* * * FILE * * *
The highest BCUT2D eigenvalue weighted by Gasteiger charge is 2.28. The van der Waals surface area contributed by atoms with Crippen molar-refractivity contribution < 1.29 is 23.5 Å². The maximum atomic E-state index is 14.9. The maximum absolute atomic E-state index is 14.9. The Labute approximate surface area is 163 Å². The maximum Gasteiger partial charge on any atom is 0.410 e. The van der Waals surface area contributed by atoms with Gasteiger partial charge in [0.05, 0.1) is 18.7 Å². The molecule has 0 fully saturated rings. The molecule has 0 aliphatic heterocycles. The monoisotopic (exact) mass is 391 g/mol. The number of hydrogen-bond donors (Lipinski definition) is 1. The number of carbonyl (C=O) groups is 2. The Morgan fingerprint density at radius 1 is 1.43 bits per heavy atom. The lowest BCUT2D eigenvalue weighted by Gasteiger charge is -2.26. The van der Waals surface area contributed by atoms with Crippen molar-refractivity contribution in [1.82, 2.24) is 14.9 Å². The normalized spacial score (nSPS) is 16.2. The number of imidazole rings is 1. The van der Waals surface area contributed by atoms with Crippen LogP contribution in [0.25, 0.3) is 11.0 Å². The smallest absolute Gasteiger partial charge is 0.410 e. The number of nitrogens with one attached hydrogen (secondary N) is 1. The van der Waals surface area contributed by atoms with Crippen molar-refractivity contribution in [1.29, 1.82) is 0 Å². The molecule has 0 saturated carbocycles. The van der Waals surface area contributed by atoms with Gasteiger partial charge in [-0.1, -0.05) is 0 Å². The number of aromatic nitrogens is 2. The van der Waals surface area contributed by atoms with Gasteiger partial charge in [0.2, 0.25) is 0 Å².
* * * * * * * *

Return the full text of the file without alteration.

The highest BCUT2D eigenvalue weighted by Gasteiger charge is 2.28. The van der Waals surface area contributed by atoms with Crippen molar-refractivity contribution < 1.29 is 23.5 Å². The maximum atomic E-state index is 14.9. The maximum absolute atomic E-state index is 14.9. The Labute approximate surface area is 163 Å². The maximum Gasteiger partial charge on any atom is 0.410 e. The van der Waals surface area contributed by atoms with Gasteiger partial charge in [0.05, 0.1) is 18.7 Å². The molecule has 0 fully saturated rings. The molecule has 0 aliphatic heterocycles. The monoisotopic (exact) mass is 391 g/mol. The number of hydrogen-bond donors (Lipinski definition) is 1. The number of carbonyl (C=O) groups is 2. The Morgan fingerprint density at radius 1 is 1.43 bits per heavy atom. The lowest BCUT2D eigenvalue weighted by Gasteiger charge is -2.26. The van der Waals surface area contributed by atoms with Crippen molar-refractivity contribution in [1.82, 2.24) is 14.9 Å². The normalized spacial score (nSPS) is 16.2. The number of imidazole rings is 1. The van der Waals surface area contributed by atoms with Crippen LogP contribution in [0.25, 0.3) is 11.0 Å². The smallest absolute Gasteiger partial charge is 0.410 e. The number of nitrogens with one attached hydrogen (secondary N) is 1. The van der Waals surface area contributed by atoms with Crippen molar-refractivity contribution in [1.29, 1.82) is 0 Å². The molecule has 0 saturated carbocycles. The van der Waals surface area contributed by atoms with Gasteiger partial charge in [-0.1, -0.05) is 0 Å². The number of aromatic nitrogens is 2. The van der Waals surface area contributed by atoms with Gasteiger partial charge in [0.2, 0.25) is 0 Å².